I keep hoping Grand Central Bakery will bring their Basil Egg Salad sandwich back to the menu. :(
posted by hydra77 at 12:09 PM on June 29, 2021 [1 favorite]


Basil-infused simple syrup. Tastes amazing in (homemade) lemonade. Could use in other beverages, including alcoholic drinks/cocktails. Probably delish drizzled on some ice creams/sherbets or pastry items.

Or a drinking shrub made with basil and your choice of fruit(s).
posted by dancing leaves at 12:15 PM on June 29, 2021


Basil in tabbouleh isn't traditional, but it is tasty, and can use up obscene quantities of fresh herbs.
posted by tchemgrrl at 12:23 PM on June 29, 2021 [2 favorites]


Best answer: Basil chiffonade + strawberries + balsamic vinegar is DIVINE. I put a little sugar in, too, to balance the vinegar but it's not necessary for it to be delicious.
posted by cooker girl at 12:31 PM on June 29, 2021 [1 favorite]


If you really want to use it up, you can add it to pasta sauce. (It reduces in both volume and flavor when cooking/heating so you can use a lot this way.)

But have you tried offering it to friends/neighbors first? I would never say no to someone offering me a bit of surplus fresh basil.
posted by splitpeasoup at 1:02 PM on June 29, 2021


Best answer: One answer is to just use more basil, or use it in cooked dishes where it will reduce down more. Roasted green beans and cherry tomatoes is an example dish that I usually will mix the whole bunch of basil into, half before and half after roasting.
posted by Lady Li at 1:21 PM on June 29, 2021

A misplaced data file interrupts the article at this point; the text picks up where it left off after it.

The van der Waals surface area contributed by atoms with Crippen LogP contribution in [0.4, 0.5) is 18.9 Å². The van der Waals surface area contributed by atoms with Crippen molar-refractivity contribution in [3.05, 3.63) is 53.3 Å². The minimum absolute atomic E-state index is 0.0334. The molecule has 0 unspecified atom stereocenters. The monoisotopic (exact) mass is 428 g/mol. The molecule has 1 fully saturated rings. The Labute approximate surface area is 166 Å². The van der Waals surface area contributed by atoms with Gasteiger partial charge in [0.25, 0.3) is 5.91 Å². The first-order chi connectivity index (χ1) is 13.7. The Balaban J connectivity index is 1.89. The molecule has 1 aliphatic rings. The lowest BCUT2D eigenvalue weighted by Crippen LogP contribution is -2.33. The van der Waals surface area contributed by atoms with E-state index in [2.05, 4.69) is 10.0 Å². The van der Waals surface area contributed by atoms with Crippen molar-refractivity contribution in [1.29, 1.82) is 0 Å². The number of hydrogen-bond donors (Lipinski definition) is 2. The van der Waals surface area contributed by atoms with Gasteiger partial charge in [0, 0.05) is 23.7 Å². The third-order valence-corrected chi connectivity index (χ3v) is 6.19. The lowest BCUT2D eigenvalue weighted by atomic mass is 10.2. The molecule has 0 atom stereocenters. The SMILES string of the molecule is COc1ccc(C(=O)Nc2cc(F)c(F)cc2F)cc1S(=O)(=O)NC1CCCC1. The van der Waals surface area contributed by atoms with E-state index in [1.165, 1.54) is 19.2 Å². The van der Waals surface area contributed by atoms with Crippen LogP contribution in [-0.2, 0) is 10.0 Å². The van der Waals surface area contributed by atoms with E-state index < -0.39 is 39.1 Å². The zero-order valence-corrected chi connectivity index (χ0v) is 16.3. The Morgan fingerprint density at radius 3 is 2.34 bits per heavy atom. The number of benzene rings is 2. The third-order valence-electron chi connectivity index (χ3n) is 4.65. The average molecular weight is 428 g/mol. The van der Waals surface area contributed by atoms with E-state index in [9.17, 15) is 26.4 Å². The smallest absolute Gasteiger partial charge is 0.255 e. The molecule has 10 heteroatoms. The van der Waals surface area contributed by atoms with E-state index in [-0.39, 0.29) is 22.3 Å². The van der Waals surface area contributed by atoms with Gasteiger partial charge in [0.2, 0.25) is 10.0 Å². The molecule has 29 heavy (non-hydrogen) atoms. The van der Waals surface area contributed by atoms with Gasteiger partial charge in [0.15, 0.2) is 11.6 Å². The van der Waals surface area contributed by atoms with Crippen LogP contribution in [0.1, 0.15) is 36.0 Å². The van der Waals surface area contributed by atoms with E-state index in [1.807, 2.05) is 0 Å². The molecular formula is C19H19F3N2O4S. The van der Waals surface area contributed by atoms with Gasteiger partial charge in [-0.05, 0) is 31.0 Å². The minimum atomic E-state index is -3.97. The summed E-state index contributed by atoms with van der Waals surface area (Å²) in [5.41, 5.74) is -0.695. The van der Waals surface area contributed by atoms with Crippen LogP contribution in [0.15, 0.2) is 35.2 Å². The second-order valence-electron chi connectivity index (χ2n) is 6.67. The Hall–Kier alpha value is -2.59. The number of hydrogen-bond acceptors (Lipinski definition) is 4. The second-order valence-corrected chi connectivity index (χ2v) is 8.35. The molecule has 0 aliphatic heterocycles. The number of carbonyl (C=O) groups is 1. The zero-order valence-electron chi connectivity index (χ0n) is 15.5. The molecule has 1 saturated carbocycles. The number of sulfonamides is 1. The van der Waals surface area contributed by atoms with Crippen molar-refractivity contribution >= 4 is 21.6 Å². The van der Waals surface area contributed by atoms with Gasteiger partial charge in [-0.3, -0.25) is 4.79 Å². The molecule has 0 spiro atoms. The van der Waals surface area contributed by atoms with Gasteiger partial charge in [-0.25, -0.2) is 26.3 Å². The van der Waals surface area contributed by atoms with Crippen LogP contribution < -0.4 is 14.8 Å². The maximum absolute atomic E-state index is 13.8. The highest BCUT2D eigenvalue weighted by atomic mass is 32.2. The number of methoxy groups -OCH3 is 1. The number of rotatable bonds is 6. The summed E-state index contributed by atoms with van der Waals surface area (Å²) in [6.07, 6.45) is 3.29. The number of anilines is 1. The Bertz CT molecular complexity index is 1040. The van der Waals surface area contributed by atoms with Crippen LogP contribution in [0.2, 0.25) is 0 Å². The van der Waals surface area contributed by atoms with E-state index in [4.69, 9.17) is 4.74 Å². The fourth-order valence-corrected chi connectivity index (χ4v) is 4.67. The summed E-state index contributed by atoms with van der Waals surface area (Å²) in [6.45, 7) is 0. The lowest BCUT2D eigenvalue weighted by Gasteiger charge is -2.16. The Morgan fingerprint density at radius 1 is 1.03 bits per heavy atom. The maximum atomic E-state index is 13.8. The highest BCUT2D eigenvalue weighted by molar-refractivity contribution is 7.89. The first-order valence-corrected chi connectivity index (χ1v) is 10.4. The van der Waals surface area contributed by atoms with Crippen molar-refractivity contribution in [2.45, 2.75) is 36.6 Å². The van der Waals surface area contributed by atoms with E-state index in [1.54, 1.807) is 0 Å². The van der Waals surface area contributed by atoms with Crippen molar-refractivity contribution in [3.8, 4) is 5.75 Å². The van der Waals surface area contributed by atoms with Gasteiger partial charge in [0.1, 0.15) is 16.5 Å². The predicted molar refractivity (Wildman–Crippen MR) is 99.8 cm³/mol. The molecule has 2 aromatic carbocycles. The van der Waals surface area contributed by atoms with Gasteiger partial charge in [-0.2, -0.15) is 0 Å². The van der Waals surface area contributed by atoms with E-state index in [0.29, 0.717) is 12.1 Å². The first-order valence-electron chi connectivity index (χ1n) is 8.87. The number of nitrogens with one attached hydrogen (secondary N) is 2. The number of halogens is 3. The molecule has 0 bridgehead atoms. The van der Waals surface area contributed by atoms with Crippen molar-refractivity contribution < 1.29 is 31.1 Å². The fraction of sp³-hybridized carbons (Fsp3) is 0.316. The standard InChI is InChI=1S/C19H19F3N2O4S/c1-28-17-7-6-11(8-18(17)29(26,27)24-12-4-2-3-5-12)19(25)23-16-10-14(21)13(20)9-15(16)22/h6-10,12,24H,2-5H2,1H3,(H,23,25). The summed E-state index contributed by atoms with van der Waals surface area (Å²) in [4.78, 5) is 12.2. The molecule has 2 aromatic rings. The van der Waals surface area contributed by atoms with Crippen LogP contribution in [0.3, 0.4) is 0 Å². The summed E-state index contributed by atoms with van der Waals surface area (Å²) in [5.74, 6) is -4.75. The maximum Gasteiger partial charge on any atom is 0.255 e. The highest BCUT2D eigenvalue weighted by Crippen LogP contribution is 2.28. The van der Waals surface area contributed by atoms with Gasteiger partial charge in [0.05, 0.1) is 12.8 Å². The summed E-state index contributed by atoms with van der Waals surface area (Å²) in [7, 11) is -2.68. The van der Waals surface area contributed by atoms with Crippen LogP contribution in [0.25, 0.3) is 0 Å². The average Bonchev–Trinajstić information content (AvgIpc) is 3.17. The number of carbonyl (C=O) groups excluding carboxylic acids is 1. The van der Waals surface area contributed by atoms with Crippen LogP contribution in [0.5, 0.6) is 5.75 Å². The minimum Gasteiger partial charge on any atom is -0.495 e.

Wouldn't it be great in summer rolls? I think I'd prefer it chiffonaded
posted by mumimor at 1:32 PM on June 29, 2021 [1 favorite]


You can use it to make a salsa verde. Chop it up super fine, add the zest from a lemon or two or three (depending how much basil you're doing and how big your lemons are; you want it to be mostly basil with the zest as an accent). Add just enough olive oil to stick it together. You can also mince some garlic finely and add it; again it's an accent rather than a main ingredient. It is also fine without the garlic. If you have other fresh herbs you want to use you can also add them.

You can use the salsa verde on nearly anything. Soups, pasta, bread, fish, chicken. I haven't tried it with potatoes (mashed? baked?) but I bet it would be great.
posted by Athanassiel at 2:28 PM on June 29, 2021


I make this Thai Basil Chicken recipe at least once a month. I use these jarred chilis since the fresh ones aren't everywhere. Serve with jasmine rice.
posted by bgrebs at 4:27 PM on June 29, 2021 [1 favorite]


I recently made skewers of prosciutto, melon, and mozzarella with basil that were a big hit in our house.
posted by sm1tten at 11:27 PM on June 29, 2021


Corn, basil, tomato salad!
posted by Pax at 5:06 AM on June 30, 2021


Fried basil - the flavour deepens and you get an interesting texture (slightly crispy) effect.

Since its not battered, it's not oily. As a bonus, you get a bunch of basil-flavoured oil that you can use in other dishes.

I love it as a component of leafy salads or as a part of dishes like fried beef or chicken. Great with dry-fried garlic tofu.

It really cooks down so you can "use up" quite a lot of basil.
posted by porpoise at 9:50 PM on June 30, 2021


Response by poster: These are ALL great answers - I mostly marked the ones that I feel like I'm more in the mood for right now, or that seemed simplest (since I'm kind of in the mood for simple).

Thank you ALL, so much, for all the great ideas!
posted by kristi at 12:32 PM on July 8, 2021 [2 favorites]